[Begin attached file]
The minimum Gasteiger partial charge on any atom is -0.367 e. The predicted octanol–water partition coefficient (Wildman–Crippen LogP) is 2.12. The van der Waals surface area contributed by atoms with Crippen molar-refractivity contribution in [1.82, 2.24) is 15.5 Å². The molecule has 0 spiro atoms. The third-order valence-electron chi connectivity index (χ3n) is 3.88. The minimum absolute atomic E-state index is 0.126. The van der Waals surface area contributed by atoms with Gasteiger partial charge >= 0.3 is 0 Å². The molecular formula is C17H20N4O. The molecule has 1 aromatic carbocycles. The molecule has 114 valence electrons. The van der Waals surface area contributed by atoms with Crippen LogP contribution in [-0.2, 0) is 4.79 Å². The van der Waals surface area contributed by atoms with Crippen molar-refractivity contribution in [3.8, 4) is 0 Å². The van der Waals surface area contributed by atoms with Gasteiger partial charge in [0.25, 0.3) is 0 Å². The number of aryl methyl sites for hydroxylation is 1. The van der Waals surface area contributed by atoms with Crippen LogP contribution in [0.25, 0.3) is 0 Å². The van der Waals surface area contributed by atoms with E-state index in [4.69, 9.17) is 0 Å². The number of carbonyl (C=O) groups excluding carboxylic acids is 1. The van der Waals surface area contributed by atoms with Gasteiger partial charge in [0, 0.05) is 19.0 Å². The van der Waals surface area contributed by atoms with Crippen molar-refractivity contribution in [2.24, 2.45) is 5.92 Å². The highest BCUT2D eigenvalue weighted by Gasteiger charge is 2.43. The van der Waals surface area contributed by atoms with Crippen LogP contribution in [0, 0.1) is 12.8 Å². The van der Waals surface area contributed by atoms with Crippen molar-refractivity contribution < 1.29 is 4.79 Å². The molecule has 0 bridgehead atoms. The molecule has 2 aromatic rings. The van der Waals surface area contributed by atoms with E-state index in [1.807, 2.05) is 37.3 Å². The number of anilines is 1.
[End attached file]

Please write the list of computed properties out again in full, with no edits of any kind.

The minimum Gasteiger partial charge on any atom is -0.367 e. The predicted octanol–water partition coefficient (Wildman–Crippen LogP) is 2.12. The van der Waals surface area contributed by atoms with Crippen molar-refractivity contribution in [1.82, 2.24) is 15.5 Å². The molecule has 0 spiro atoms. The third-order valence-electron chi connectivity index (χ3n) is 3.88. The minimum absolute atomic E-state index is 0.126. The van der Waals surface area contributed by atoms with Gasteiger partial charge >= 0.3 is 0 Å². The molecular formula is C17H20N4O. The molecule has 1 aromatic carbocycles. The molecule has 114 valence electrons. The van der Waals surface area contributed by atoms with Crippen LogP contribution in [-0.2, 0) is 4.79 Å². The van der Waals surface area contributed by atoms with Crippen molar-refractivity contribution in [3.8, 4) is 0 Å². The van der Waals surface area contributed by atoms with Gasteiger partial charge in [0.25, 0.3) is 0 Å². The number of aryl methyl sites for hydroxylation is 1. The van der Waals surface area contributed by atoms with Crippen LogP contribution in [0.25, 0.3) is 0 Å². The van der Waals surface area contributed by atoms with E-state index in [4.69, 9.17) is 0 Å². The number of carbonyl (C=O) groups excluding carboxylic acids is 1. The van der Waals surface area contributed by atoms with Gasteiger partial charge in [0, 0.05) is 19.0 Å². The van der Waals surface area contributed by atoms with Crippen molar-refractivity contribution in [2.24, 2.45) is 5.92 Å². The highest BCUT2D eigenvalue weighted by Gasteiger charge is 2.43. The van der Waals surface area contributed by atoms with Crippen LogP contribution in [0, 0.1) is 12.8 Å². The van der Waals surface area contributed by atoms with Crippen molar-refractivity contribution < 1.29 is 4.79 Å². The molecule has 0 bridgehead atoms. The molecule has 2 aromatic rings. The van der Waals surface area contributed by atoms with E-state index in [1.807, 2.05) is 37.3 Å². The number of anilines is 1.